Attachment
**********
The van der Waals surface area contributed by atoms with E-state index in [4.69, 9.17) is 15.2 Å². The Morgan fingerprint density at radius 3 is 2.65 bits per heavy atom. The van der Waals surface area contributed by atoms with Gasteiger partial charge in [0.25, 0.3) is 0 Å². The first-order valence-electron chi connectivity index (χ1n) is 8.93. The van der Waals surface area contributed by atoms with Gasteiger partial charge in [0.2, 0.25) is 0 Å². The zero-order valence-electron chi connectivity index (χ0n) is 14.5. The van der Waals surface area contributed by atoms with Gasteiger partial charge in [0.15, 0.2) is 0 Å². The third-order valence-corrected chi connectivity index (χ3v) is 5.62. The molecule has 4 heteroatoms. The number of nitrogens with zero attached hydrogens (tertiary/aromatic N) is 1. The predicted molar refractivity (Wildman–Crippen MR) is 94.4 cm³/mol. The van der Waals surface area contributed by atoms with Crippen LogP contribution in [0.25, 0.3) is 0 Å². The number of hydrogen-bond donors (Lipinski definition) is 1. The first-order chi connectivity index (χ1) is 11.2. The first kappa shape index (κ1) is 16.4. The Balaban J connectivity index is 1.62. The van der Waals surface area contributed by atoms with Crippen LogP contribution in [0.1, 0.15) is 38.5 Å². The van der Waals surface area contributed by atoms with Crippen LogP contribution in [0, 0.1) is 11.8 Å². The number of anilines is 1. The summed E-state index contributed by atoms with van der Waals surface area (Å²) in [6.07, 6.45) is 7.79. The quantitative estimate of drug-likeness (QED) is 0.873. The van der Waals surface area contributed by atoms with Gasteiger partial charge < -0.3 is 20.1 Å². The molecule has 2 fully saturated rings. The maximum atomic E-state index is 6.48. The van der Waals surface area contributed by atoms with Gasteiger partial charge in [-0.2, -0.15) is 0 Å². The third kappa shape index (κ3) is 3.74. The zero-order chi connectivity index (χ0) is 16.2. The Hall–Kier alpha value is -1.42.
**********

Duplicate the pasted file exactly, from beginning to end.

The van der Waals surface area contributed by atoms with E-state index in [4.69, 9.17) is 15.2 Å². The Morgan fingerprint density at radius 3 is 2.65 bits per heavy atom. The van der Waals surface area contributed by atoms with Gasteiger partial charge in [0.25, 0.3) is 0 Å². The first-order valence-electron chi connectivity index (χ1n) is 8.93. The van der Waals surface area contributed by atoms with Gasteiger partial charge in [0.2, 0.25) is 0 Å². The zero-order valence-electron chi connectivity index (χ0n) is 14.5. The van der Waals surface area contributed by atoms with Gasteiger partial charge in [0.15, 0.2) is 0 Å². The third-order valence-corrected chi connectivity index (χ3v) is 5.62. The molecule has 4 heteroatoms. The number of nitrogens with zero attached hydrogens (tertiary/aromatic N) is 1. The predicted molar refractivity (Wildman–Crippen MR) is 94.4 cm³/mol. The van der Waals surface area contributed by atoms with Crippen LogP contribution in [0.25, 0.3) is 0 Å². The number of hydrogen-bond donors (Lipinski definition) is 1. The first-order chi connectivity index (χ1) is 11.2. The first kappa shape index (κ1) is 16.4. The Balaban J connectivity index is 1.62. The van der Waals surface area contributed by atoms with Crippen LogP contribution in [0.1, 0.15) is 38.5 Å². The van der Waals surface area contributed by atoms with Crippen LogP contribution in [0, 0.1) is 11.8 Å². The number of anilines is 1. The summed E-state index contributed by atoms with van der Waals surface area (Å²) in [6.07, 6.45) is 7.79. The quantitative estimate of drug-likeness (QED) is 0.873. The van der Waals surface area contributed by atoms with Gasteiger partial charge < -0.3 is 20.1 Å². The molecule has 2 fully saturated rings. The maximum atomic E-state index is 6.48. The van der Waals surface area contributed by atoms with Gasteiger partial charge in [-0.2, -0.15) is 0 Å². The third kappa shape index (κ3) is 3.74. The zero-order chi connectivity index (χ0) is 16.2. The Hall–Kier alpha value is -1.42.